Early and Late Complications of Percutaneous Core Needle Biopsy of Retroperitoneal Tumors at Two Tertiary Sarcoma Centers

  • David Berger-RichardsonEmail author
  • Sally M. Burtenshaw
  • Andrea M. Ibrahim
  • Rebecca A. Gladdy
  • Rebecca Auer
  • Rob Beecroft
  • Brendan C. Dickson
  • Bibianna Purgina
  • Kristin Ambacher
  • Carolyn Nessim
  • Carol J. Swallow



Concern persists regarding percutaneous core needle biopsy (CNB) of a potentially malignant lesion of the retroperitoneum due to the perceived risk of immediate complications and adverse oncologic outcomes, including needle tract seeding (NTS).


The aim of this study was to evaluate the incidence of (1) early complications and (2) NTS following CNB of suspected retroperitoneal sarcoma (RPS).


Patients who underwent CNB of an RP mass with pre-biopsy suspicion of sarcoma were identified from a prospective database at two centers: (1) Princess Margaret Cancer Centre/Mount Sinai Hospital, Toronto (2009–2015); and (2) The Ottawa Hospital (1999–2015). Early complications, including bleeding, pain, infection, and organ injury, were recorded. Instances of NTS were identified from long-term follow-up of patients who underwent resection of primary RPS at these two centers after initial CNB (1996–2013).


Of 358 percutaneous CNBs of suspected RPS performed over the study period, 7 (2.0%) resulted in minor bleeding with no transfusion, 3 (0.8%) resulted in significant pain, 1 (0.3%) resulted in unplanned admission to hospital for observation, and 1 (0.3%) resulted in a pneumothorax. There were no infections. In 203 patients who underwent resection of RPS following CNB, crude cumulative local recurrence was 24% at 5 years. At a median follow-up of 44 months, there was one case of NTS (approximately 0.5%).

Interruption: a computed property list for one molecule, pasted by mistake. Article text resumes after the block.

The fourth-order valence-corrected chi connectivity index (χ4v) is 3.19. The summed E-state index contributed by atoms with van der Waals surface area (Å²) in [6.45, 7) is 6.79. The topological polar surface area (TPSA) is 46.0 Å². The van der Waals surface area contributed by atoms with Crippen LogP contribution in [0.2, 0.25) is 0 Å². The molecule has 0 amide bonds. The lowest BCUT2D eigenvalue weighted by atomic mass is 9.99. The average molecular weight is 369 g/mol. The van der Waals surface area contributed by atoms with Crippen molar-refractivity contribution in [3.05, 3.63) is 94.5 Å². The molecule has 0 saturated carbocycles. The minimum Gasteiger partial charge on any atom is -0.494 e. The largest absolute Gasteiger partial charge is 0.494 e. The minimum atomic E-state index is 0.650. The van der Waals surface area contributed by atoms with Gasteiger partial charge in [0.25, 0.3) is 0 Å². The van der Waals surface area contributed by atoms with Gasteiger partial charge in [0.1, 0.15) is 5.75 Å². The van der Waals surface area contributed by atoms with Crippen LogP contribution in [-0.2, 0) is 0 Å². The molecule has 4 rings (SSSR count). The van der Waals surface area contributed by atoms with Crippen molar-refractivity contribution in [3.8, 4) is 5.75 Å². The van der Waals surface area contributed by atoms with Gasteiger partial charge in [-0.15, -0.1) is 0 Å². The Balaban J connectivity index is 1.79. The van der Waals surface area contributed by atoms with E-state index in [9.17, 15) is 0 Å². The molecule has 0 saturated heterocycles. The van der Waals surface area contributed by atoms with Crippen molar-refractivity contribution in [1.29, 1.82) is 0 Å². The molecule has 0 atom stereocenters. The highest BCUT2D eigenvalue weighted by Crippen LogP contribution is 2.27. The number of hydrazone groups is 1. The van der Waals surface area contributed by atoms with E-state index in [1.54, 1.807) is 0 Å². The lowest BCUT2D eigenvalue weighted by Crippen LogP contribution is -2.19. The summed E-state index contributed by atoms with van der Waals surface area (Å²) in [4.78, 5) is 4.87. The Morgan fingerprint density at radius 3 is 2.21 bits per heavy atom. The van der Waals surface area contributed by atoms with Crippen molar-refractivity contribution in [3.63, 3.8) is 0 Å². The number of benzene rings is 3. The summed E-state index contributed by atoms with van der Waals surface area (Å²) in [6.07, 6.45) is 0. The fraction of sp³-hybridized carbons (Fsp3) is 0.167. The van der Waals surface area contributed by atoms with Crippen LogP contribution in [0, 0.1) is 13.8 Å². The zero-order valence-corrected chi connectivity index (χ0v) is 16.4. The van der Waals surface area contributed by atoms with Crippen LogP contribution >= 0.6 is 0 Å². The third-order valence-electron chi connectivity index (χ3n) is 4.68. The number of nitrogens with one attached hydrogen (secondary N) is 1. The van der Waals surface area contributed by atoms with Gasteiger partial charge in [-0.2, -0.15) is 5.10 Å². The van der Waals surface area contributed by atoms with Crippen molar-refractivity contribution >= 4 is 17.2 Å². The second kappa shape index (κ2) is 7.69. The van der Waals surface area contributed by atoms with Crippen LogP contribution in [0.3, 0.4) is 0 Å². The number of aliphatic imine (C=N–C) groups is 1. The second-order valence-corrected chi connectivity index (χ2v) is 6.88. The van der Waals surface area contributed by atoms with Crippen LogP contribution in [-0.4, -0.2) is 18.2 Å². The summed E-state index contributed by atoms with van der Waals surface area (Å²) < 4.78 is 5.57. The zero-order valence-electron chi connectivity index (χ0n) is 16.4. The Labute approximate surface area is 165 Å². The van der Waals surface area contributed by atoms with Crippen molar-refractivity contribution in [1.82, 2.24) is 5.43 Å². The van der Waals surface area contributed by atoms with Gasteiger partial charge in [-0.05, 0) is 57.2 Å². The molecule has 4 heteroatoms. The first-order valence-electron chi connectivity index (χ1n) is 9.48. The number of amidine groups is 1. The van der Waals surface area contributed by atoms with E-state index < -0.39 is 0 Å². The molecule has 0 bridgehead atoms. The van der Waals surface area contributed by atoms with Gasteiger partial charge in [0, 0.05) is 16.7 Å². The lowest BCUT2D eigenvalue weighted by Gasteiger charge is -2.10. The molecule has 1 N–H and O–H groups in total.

This large bi-institutional experience with CNB of an RP mass demonstrates that both the early complication rate and the incidence of NTS are very low. Physicians and patients can be reassured that the benefits of CNB in diagnosing sarcoma and determining its histologic subtype and grade far outweigh the risks.



The Jim Chamberlain Fund, Princess Margaret Cancer Centre.


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Copyright information

© Society of Surgical Oncology 2019

Authors and Affiliations

  • David Berger-Richardson
    • 1
    • 2
    Email author
  • Sally M. Burtenshaw
    • 3
    • 4
  • Andrea M. Ibrahim
    • 5
  • Rebecca A. Gladdy
    • 1
    • 2
    • 3
    • 4
  • Rebecca Auer
    • 5
    • 6
    • 7
  • Rob Beecroft
    • 8
  • Brendan C. Dickson
    • 9
  • Bibianna Purgina
    • 10
  • Kristin Ambacher
    • 5
  • Carolyn Nessim
    • 5
    • 6
    • 7
  • Carol J. Swallow
    • 1
    • 2
    • 3
    • 4
  1. 1.Department of SurgeryUniversity of TorontoTorontoCanada
  2. 2.Lunenfeld Tanenbaum Research InstituteMount Sinai HospitalTorontoCanada
  3. 3.Division of General SurgeryMount Sinai HospitalTorontoCanada
  4. 4.Department of Surgical Oncology, Princess Margaret Cancer CentreUniversity Health Network and Sinai Health SystemTorontoCanada
  5. 5.The Ottawa Hospital Research InstituteOttawaCanada
  6. 6.Department of SurgeryUniversity of OttawaOttawaCanada
  7. 7.Division of General SurgeryThe Ottawa HospitalOttawaCanada
  8. 8.Joint Department of Medical Imaging, Mount Sinai Hospital and University Health NetworkUniversity of TorontoTorontoCanada
  9. 9.Department of Pathology and Laboratory MedicineMount Sinai Hospital and University of TorontoTorontoCanada
  10. 10.Department of Pathology and Laboratory MedicineThe Ottawa HospitalOttawaCanada

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